CORRECTION APPENDED: The city will still need state legislative approval to put permanent structures on Moore Square. State officials did not agree to the construction as originally reported, but will support the city’s move to ask the general assembly for permission.
State officials say they will support Raleigh’s move to ask the state legislature to change a law that prevents permanent structures from being built on Moore Square. The city will need the change in order to move ahead with the proposed redesign of Moore Square.
The new design includes bathrooms and a permanent kiosk, which are currently not allowed on the state-owned square.
Raleigh Mayor Charles Meeker announced the compromise at Tuesday’s city council meeting where councilors voted 7-1 to move ahead with the redesign process.
The state had originally rejected the installation of bathrooms and a kiosk. Officials now say they will support construction of both, but reserve the right to remove the structures later. The General Assembly will have to give final approval to have the permanent structures in the park.
North Carolina Department of Administration Secretary Moses Carey said in a letter last week that his department will support the necessary legislative amendment.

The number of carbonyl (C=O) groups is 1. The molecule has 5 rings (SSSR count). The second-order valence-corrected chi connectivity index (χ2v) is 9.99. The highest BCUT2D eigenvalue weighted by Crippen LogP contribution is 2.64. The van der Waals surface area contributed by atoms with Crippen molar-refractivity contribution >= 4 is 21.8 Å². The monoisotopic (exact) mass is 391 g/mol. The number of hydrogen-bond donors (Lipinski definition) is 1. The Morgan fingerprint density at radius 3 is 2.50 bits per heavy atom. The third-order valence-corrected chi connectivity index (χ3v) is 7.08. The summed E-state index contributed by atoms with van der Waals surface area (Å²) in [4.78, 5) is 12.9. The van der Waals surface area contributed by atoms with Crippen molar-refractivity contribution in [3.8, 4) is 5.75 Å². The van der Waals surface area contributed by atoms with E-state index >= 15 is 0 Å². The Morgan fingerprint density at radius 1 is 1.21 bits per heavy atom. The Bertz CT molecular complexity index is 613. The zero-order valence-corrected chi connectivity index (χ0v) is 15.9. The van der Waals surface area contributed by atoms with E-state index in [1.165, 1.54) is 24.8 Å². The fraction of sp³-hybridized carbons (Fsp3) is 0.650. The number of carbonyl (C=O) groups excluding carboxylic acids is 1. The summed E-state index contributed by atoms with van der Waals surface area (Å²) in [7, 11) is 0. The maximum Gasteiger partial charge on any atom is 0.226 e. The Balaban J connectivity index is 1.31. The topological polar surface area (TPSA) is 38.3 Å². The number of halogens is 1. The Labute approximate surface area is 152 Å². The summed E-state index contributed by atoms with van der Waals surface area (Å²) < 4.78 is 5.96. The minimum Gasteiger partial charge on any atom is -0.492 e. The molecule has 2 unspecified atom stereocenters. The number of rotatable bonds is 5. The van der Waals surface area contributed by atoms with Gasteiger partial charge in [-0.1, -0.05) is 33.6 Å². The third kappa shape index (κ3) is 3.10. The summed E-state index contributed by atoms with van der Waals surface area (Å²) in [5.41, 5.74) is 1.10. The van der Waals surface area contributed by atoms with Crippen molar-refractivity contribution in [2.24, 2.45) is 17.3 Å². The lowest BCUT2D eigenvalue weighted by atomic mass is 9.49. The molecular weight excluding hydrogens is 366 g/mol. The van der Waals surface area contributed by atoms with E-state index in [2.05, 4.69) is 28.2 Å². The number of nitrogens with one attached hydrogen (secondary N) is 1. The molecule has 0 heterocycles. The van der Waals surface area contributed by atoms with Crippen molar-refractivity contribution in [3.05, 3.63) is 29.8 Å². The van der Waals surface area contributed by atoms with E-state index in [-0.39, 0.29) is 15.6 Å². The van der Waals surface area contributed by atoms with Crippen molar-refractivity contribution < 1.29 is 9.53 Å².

Thomas Crowder (District D) cast the dissenting vote, citing concerns about how construction might affect the park’s 100-year-old trees. Both he and Councilor Russ Stephenson (at large) wanted more information from the Tree Conservation Task Force.
Chief Planning Officer Mitchell Silver said the design is conceptual and there is enough time between now and the creation of the construction plans to review such issues.
“Waiting until construction documents are not going to determine if this is feasible or if there is going to be damage to a 100-year-old tree,” said Crowder, indicating that he would love to approve the design. “But if this is a political push to move this on forward; I can’t support it.”
“Mr. Crowder, let me assure you, there is no political push,” Meeker responded. “We are trying to address this question on its merits, and you don’t need to question other people’s motives.”
Solar charging station
The city council approved a partnership with Progress Energy to undertake a pilot program for a solar charging station. The two-car solar-powered parking structure will be capable of charging electric cars and will be located on South Salisbury Street near the convention center. The pilot program will last two years and be jointly funded by Progress Energy and the City.
Percent for Art ordinance
The council approved a change to the Percent for Art ordinance, which will now allow roadway improvements for all gateway arteries and thoroughfares. The Percent for Art ordinance sets aside one-half percent of the cost of capital projects for the creation of public art.